Thursday, July 23, 2009

Ad Infinitum 2

I know I just recently wrote a post (Ad Infinitum) detailing my irritation with "ad infinitum" style classes on Islam--the kind which go on indefinitely without accomplishing any particular objectives, and without students being able to claim improvement on the subject. It was my opinion that certain classes, like tajweed for instance, do not lend themselves to an ad infinitum style format.

But in my post I pretty much just ragged on the format altogether, but after giving the subject a little more thought, I'd like to post some more reflections on the subject. While I still think some subjects are not well rendered in ad infinitum style classes, there are other subjects which actually are beneficial with this format.

Now, the classes I think which are not justly presented as ad infinitum are those which require the student to progress through various levels, and each level has some prerequisite knowledge. Take for example a class in Arabic: is it possible to teach students grammatical constructs if they cannot read Arabic? Is it possible to have students analyzing sentences if they cannot recognize grammatical constructs? I don't think it is. Having two levels, e.g., beginning and intermediate, is not useful unless at some point the students at the beginning level can progress to an intermediate level, and the intermediate students can progress to an advanced level.

Knowledge is not a game, where you can bring what you have to the table and just play with it, without acquiring any more. I, for one, think there should be progress, which requires a definite time-frame.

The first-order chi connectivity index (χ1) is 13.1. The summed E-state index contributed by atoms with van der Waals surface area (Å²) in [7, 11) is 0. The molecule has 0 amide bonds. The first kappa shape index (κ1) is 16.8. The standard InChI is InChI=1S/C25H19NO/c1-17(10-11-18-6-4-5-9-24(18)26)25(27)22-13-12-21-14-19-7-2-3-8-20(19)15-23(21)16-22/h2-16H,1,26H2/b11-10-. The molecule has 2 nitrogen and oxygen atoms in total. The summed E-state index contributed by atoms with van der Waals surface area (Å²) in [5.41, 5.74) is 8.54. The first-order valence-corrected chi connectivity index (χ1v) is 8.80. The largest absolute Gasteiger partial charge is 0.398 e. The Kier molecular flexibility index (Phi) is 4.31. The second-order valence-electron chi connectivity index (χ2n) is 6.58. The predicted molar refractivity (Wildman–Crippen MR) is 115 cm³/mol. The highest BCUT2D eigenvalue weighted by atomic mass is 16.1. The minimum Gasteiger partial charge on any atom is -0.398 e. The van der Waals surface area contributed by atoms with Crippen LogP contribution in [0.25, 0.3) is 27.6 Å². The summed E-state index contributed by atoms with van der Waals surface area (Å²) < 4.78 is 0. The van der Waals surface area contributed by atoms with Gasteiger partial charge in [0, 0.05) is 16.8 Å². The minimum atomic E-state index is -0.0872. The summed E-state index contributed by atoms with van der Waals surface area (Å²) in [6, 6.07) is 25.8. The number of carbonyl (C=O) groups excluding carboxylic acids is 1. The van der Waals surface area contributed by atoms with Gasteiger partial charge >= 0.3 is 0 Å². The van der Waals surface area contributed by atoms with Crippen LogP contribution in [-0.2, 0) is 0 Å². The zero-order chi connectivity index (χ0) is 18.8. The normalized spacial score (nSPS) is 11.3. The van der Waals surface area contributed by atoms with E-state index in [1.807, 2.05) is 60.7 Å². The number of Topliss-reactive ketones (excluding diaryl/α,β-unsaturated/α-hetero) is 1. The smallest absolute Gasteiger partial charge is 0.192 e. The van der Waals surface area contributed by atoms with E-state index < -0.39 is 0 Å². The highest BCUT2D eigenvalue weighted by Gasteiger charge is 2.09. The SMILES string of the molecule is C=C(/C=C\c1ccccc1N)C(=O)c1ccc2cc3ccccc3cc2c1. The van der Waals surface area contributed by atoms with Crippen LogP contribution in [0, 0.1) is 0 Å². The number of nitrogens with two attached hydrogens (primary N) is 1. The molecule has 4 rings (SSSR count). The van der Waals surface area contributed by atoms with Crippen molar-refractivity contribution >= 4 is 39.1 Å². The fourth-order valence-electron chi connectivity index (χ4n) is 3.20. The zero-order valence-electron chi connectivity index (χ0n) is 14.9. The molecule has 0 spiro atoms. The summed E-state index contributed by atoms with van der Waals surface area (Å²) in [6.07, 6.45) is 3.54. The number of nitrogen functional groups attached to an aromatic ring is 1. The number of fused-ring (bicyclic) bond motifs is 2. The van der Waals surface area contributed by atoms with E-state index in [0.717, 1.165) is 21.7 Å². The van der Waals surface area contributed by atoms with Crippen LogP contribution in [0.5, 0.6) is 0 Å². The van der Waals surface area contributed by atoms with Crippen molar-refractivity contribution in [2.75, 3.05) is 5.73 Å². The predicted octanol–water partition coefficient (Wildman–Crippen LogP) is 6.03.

However, there are other classes which actually lend themselves quite well to an ad infinitum format, where each class has independent benefit, and the long term, if students are able to commit, allows subjects to be covered in extensive breadth. An example of such a class might be one teaching ahadith, wherein each week a new hadith or small collection of similar ahadith are read and discussed with commentary from a shaykh. If you take a book of ahadith like Riyadh us-Saliheen and cover a chapter each week, it will take a while to complete the book. Students will not progress to another "level" in their understanding of hadith, but will get a more rounded and complete view of the teachings of the Prophet Muhammad (saws). Because the material is convered slowly, and each hadith is given its due, students are likely to retain the information well.

Another class which might also work in an ad infinitum format is an ongoing Qur'an class, specifically on tafsir or analysis. The depths of the Qur'an are not graded in fathoms, so a class reviewing just a few ayaat a week, to understand them deeply, can benefit students on an on-going basis. The pace of the material will also allow them, perhaps, to digest and absorb the material.

I also think that covering these kinds of material slowly will help raise the general knowledge level of the community, if they are actively participating. There doesn't need to be a start and end date, and the "curriculum" is more or less specified, and the class is aimed at the general public instead of any particular students.

On the other hand, when students are commiting their time and even their resources to a class, an ad infinitum format will likely deprive them of the benefit they are seeking, which is knowledge to progress to a higher level or understanding in a particular subject, or to acquire a particular skill.

So I'm not really taking back what I said before, but refining it somewhat. Hope it makes sense.

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